Run Barefoot: Understanding the Benefits
If you are at all a runner, have recently run or spectated a race, or just listened to enough runners gab for awhile, then you've probably heard or seen something about the growing popularity of barefoot and minimalist running. This contingent of runners has returned to a very primal form of running, a much shorter gait, with a lighter touch and a completely or almost bare foot. There have been a host of shoe products released to imitate the sensation and feel of barefoot running, such as Vibram's Fivefingers. So amidst all of the hype and seeming 'hip'-ness of barefoot running, its hard to find some straight answers about this style of running and its health affects. So if you're at all curious about barefoot running and its benefits, or have passionately stated that you'll never give up your running shoes, I invite you to read on.
Here's my disclaimer #1: Nothing is for everyone. No matter how bad I would like it to be, not everyone is going to be able to pick up barefoot running due to a variety of medical impairments. That said, I'm willing to bet that 98% of the rest of population could find it beneficial.
Disclaimer #2: While some would like to discuss the benefits of barefoot and minimalist running as scientific fact, there has actually been very limited scientific research into the matter, and as of right now there is no conclusive scientific evidence in favor or against minimalist running.
That said, there is a very insightful video on barefoot running done by Dr. Daniel Lieberman, a professor at Harvard, who has begun experimenting with barefoot running. If you interested you can watch it here. What Dr. Lieberman goes on to show and discuss is the concept of the forefoot strike (landing on the fleshy outside, front edge of your foot) versus the heel strike, which is typical of most shod runners. The reason shoes cause you to strike with your heel is simply because the thick sole of a running shoes cushions the blow, exerting large amounts of concentrated force on your joints. Try running without shoes on pavement or even grass, and you will quickly realize how much it hurts; in fact, your feet are so sensitive that you will nearly have to force yourself to run heels first. To be short, running heel to toe is simply not natural. An estimated 65% of runners each year suffer injury, and no amount of orthotics (shoe inserts), stretching and specialized shoes has decreased that number. Could our shoes be secretly working against us?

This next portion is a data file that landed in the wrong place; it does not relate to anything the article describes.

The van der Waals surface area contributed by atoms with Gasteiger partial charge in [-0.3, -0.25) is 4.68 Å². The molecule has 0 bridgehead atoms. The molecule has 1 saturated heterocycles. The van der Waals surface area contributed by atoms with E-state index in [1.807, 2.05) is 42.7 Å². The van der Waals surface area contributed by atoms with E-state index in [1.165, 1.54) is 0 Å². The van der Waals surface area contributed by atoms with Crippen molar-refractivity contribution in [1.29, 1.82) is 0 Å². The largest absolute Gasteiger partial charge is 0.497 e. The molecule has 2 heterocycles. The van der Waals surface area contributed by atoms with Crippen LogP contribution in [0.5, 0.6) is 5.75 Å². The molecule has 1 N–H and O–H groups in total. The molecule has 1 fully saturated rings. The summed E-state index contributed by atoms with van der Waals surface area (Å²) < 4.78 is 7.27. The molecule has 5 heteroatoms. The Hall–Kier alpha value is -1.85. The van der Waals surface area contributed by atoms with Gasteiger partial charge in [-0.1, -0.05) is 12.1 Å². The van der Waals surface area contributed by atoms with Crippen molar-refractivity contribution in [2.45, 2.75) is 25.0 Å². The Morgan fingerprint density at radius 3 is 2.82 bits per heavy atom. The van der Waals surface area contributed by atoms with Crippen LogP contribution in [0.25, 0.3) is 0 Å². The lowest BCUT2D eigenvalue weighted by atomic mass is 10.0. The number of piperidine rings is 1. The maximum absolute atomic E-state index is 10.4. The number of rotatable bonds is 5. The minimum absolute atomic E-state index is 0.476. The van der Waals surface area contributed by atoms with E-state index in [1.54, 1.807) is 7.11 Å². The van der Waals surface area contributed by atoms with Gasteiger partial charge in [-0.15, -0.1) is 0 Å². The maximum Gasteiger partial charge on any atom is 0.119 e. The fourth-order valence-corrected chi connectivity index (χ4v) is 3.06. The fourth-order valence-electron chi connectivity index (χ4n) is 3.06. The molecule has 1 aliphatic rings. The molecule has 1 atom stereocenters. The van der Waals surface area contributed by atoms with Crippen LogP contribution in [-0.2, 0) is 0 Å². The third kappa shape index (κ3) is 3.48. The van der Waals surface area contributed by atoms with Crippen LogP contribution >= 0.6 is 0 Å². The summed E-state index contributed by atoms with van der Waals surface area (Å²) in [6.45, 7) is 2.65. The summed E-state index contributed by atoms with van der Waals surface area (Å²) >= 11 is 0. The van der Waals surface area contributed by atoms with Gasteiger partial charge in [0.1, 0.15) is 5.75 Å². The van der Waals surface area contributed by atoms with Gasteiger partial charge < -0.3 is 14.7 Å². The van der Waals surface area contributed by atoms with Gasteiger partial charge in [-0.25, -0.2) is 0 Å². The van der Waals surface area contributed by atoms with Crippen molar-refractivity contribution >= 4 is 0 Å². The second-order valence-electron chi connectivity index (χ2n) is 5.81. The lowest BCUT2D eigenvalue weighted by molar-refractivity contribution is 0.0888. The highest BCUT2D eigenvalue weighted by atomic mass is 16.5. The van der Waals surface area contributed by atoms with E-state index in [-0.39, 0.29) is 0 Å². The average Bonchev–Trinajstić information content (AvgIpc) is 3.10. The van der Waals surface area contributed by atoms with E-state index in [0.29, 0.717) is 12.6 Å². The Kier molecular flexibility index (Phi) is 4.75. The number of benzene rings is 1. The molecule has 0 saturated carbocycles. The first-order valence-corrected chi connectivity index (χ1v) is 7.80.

Power of the Arch
The Arch. One of the strongest structural formations known to man. The way an arch works is the combined force of each piece of the arch, combined with the downward force on the top of the arch, creates outward thrust which compresses the arch together. Slightly less scientifically put, the more stress you put on an arch, the stronger it is. Now, think back for a moment (or Google images of arches), and see if you can recall a time where you have seen an arch with objects supporting it from underneath. Unless you've seen a collapsing building, chances are you haven't seen any such arch. It isn't any different with your feet. The arches in your feet are some of the most complex anatomical portions of your body. By supporting your arches with shoe soles, chances are you're weakening your natural shock absorbers which in turn is significantly raising your risk for injuries. So are shoes more harmful than help? You can decide for yourself, but what I would encourage you to do is this-Try it. Run around on grass and dirt for a week. Not huge distances, just enough to enjoy yourself and get a feel for it. If you're completely unconvinced that minimalist running has any benefit for you, you're shoes will always be waiting. However, hopefully you discover something amazing, a new feeling of freedom that you had not encountered before. If you want to read more about the barefoot running experience, check here. If you want to know how to find some minimalist footwear and get started click here.
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